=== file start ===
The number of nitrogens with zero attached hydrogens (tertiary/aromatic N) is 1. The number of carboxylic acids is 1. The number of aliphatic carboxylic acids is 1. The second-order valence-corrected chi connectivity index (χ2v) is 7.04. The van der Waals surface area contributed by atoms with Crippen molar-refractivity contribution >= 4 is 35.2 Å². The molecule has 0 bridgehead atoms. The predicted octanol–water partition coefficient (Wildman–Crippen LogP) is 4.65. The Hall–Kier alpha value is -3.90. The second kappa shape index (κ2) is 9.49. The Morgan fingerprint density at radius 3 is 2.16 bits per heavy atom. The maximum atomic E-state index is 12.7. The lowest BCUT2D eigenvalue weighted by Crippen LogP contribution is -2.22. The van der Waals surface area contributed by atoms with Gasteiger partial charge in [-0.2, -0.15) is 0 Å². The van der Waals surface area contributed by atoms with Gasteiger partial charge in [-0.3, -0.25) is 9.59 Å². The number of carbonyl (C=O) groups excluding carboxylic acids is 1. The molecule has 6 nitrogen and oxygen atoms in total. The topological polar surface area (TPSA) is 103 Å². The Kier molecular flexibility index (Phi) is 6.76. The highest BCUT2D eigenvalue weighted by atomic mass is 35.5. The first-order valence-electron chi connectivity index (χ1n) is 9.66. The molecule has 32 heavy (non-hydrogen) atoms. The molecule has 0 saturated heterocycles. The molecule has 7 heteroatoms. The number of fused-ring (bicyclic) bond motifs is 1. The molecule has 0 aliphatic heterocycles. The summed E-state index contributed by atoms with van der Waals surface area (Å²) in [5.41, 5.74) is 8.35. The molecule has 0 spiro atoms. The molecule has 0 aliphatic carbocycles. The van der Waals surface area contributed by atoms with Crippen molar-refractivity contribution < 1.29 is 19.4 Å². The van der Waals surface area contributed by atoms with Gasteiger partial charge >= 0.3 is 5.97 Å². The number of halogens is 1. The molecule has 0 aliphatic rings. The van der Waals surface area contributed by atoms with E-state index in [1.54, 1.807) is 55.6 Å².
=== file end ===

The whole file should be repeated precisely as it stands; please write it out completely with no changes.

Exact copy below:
The number of nitrogens with zero attached hydrogens (tertiary/aromatic N) is 1. The number of carboxylic acids is 1. The number of aliphatic carboxylic acids is 1. The second-order valence-corrected chi connectivity index (χ2v) is 7.04. The van der Waals surface area contributed by atoms with Crippen molar-refractivity contribution >= 4 is 35.2 Å². The molecule has 0 bridgehead atoms. The predicted octanol–water partition coefficient (Wildman–Crippen LogP) is 4.65. The Hall–Kier alpha value is -3.90. The second kappa shape index (κ2) is 9.49. The Morgan fingerprint density at radius 3 is 2.16 bits per heavy atom. The maximum atomic E-state index is 12.7. The lowest BCUT2D eigenvalue weighted by Crippen LogP contribution is -2.22. The van der Waals surface area contributed by atoms with Gasteiger partial charge in [-0.2, -0.15) is 0 Å². The van der Waals surface area contributed by atoms with Gasteiger partial charge in [-0.3, -0.25) is 9.59 Å². The number of carbonyl (C=O) groups excluding carboxylic acids is 1. The molecule has 6 nitrogen and oxygen atoms in total. The topological polar surface area (TPSA) is 103 Å². The Kier molecular flexibility index (Phi) is 6.76. The highest BCUT2D eigenvalue weighted by atomic mass is 35.5. The first-order valence-electron chi connectivity index (χ1n) is 9.66. The molecule has 32 heavy (non-hydrogen) atoms. The molecule has 0 saturated heterocycles. The molecule has 7 heteroatoms. The number of fused-ring (bicyclic) bond motifs is 1. The molecule has 0 aliphatic heterocycles. The summed E-state index contributed by atoms with van der Waals surface area (Å²) in [5.41, 5.74) is 8.35. The molecule has 0 spiro atoms. The molecule has 0 aliphatic carbocycles. The van der Waals surface area contributed by atoms with Crippen molar-refractivity contribution < 1.29 is 19.4 Å². The van der Waals surface area contributed by atoms with Gasteiger partial charge >= 0.3 is 5.97 Å². The number of halogens is 1. The molecule has 0 aliphatic rings. The van der Waals surface area contributed by atoms with E-state index in [1.54, 1.807) is 55.6 Å².